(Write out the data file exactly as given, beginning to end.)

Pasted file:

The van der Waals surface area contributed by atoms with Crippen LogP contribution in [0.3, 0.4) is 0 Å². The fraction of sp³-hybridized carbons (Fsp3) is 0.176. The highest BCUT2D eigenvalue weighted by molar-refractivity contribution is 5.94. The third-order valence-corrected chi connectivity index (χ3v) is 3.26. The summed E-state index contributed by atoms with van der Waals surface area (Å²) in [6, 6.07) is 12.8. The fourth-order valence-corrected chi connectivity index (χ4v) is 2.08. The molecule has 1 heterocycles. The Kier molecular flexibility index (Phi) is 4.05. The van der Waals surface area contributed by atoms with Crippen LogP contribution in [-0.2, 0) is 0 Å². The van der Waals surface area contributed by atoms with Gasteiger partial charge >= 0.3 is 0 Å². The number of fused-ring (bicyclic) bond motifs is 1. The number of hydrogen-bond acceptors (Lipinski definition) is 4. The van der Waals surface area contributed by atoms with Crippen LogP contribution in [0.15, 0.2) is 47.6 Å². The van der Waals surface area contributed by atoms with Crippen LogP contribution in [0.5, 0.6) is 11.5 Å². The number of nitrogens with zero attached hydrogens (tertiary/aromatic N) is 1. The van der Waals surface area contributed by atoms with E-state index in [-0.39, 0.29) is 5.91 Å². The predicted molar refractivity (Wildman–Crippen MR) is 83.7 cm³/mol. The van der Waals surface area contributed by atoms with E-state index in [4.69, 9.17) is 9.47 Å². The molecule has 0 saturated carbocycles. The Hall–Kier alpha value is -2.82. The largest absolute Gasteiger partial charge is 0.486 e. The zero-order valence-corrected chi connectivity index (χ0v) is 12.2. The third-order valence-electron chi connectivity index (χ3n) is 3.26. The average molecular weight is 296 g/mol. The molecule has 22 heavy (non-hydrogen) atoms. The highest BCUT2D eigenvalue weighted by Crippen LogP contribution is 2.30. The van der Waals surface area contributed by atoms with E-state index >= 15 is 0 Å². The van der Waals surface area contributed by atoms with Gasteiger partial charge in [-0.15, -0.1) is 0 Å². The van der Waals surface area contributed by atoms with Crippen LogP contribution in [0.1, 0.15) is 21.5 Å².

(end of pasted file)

The van der Waals surface area contributed by atoms with Crippen LogP contribution in [0.3, 0.4) is 0 Å². The fraction of sp³-hybridized carbons (Fsp3) is 0.176. The highest BCUT2D eigenvalue weighted by molar-refractivity contribution is 5.94. The third-order valence-corrected chi connectivity index (χ3v) is 3.26. The summed E-state index contributed by atoms with van der Waals surface area (Å²) in [6, 6.07) is 12.8. The fourth-order valence-corrected chi connectivity index (χ4v) is 2.08. The molecule has 1 heterocycles. The Kier molecular flexibility index (Phi) is 4.05. The van der Waals surface area contributed by atoms with Crippen LogP contribution in [-0.2, 0) is 0 Å². The van der Waals surface area contributed by atoms with Gasteiger partial charge >= 0.3 is 0 Å². The number of fused-ring (bicyclic) bond motifs is 1. The number of hydrogen-bond acceptors (Lipinski definition) is 4. The van der Waals surface area contributed by atoms with Crippen LogP contribution in [0.15, 0.2) is 47.6 Å². The van der Waals surface area contributed by atoms with Crippen LogP contribution in [0.5, 0.6) is 11.5 Å². The number of nitrogens with zero attached hydrogens (tertiary/aromatic N) is 1. The van der Waals surface area contributed by atoms with E-state index in [-0.39, 0.29) is 5.91 Å². The predicted molar refractivity (Wildman–Crippen MR) is 83.7 cm³/mol. The van der Waals surface area contributed by atoms with E-state index in [4.69, 9.17) is 9.47 Å². The molecule has 0 saturated carbocycles. The Hall–Kier alpha value is -2.82. The largest absolute Gasteiger partial charge is 0.486 e. The zero-order valence-corrected chi connectivity index (χ0v) is 12.2. The third-order valence-electron chi connectivity index (χ3n) is 3.26. The average molecular weight is 296 g/mol. The molecule has 22 heavy (non-hydrogen) atoms. The highest BCUT2D eigenvalue weighted by Crippen LogP contribution is 2.30. The van der Waals surface area contributed by atoms with E-state index >= 15 is 0 Å². The van der Waals surface area contributed by atoms with Gasteiger partial charge in [-0.15, -0.1) is 0 Å². The van der Waals surface area contributed by atoms with Crippen LogP contribution in [0.1, 0.15) is 21.5 Å².